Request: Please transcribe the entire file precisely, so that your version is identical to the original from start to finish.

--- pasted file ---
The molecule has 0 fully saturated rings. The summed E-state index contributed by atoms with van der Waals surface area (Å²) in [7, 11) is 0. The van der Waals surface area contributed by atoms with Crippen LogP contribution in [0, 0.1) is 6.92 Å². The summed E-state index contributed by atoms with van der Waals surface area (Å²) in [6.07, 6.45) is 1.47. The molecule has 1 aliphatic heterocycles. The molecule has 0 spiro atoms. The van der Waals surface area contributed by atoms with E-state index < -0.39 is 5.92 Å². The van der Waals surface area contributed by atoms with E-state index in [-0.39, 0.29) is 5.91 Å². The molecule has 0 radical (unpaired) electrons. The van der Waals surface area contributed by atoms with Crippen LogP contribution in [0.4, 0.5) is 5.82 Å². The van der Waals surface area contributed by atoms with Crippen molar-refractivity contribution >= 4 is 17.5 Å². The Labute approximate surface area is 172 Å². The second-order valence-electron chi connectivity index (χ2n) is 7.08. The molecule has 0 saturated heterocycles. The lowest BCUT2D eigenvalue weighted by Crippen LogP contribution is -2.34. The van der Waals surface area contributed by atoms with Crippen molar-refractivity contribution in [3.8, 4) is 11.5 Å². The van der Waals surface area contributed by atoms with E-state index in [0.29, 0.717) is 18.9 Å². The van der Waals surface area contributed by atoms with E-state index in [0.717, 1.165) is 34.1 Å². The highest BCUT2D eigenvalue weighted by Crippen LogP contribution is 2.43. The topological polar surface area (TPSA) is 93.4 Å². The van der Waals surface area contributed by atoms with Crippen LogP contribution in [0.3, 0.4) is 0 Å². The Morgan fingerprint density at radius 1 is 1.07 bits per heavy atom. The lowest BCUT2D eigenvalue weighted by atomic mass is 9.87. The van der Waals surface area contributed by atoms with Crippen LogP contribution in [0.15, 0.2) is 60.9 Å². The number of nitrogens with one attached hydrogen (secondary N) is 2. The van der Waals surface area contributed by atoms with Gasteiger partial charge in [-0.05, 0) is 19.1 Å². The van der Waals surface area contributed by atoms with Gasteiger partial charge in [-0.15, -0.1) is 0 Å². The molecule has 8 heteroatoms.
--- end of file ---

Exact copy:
The molecule has 0 fully saturated rings. The summed E-state index contributed by atoms with van der Waals surface area (Å²) in [7, 11) is 0. The van der Waals surface area contributed by atoms with Crippen LogP contribution in [0, 0.1) is 6.92 Å². The summed E-state index contributed by atoms with van der Waals surface area (Å²) in [6.07, 6.45) is 1.47. The molecule has 1 aliphatic heterocycles. The molecule has 0 spiro atoms. The van der Waals surface area contributed by atoms with E-state index < -0.39 is 5.92 Å². The van der Waals surface area contributed by atoms with E-state index in [-0.39, 0.29) is 5.91 Å². The molecule has 0 radical (unpaired) electrons. The van der Waals surface area contributed by atoms with Crippen LogP contribution in [0.4, 0.5) is 5.82 Å². The van der Waals surface area contributed by atoms with Crippen molar-refractivity contribution >= 4 is 17.5 Å². The Labute approximate surface area is 172 Å². The second-order valence-electron chi connectivity index (χ2n) is 7.08. The molecule has 0 saturated heterocycles. The lowest BCUT2D eigenvalue weighted by Crippen LogP contribution is -2.34. The van der Waals surface area contributed by atoms with Crippen molar-refractivity contribution in [3.8, 4) is 11.5 Å². The van der Waals surface area contributed by atoms with E-state index in [0.29, 0.717) is 18.9 Å². The van der Waals surface area contributed by atoms with E-state index in [0.717, 1.165) is 34.1 Å². The highest BCUT2D eigenvalue weighted by Crippen LogP contribution is 2.43. The topological polar surface area (TPSA) is 93.4 Å². The van der Waals surface area contributed by atoms with Crippen LogP contribution in [0.3, 0.4) is 0 Å². The Morgan fingerprint density at radius 1 is 1.07 bits per heavy atom. The lowest BCUT2D eigenvalue weighted by atomic mass is 9.87. The van der Waals surface area contributed by atoms with Crippen LogP contribution in [0.15, 0.2) is 60.9 Å². The number of nitrogens with one attached hydrogen (secondary N) is 2. The van der Waals surface area contributed by atoms with Gasteiger partial charge in [-0.05, 0) is 19.1 Å². The van der Waals surface area contributed by atoms with Gasteiger partial charge in [-0.15, -0.1) is 0 Å². The molecule has 8 heteroatoms.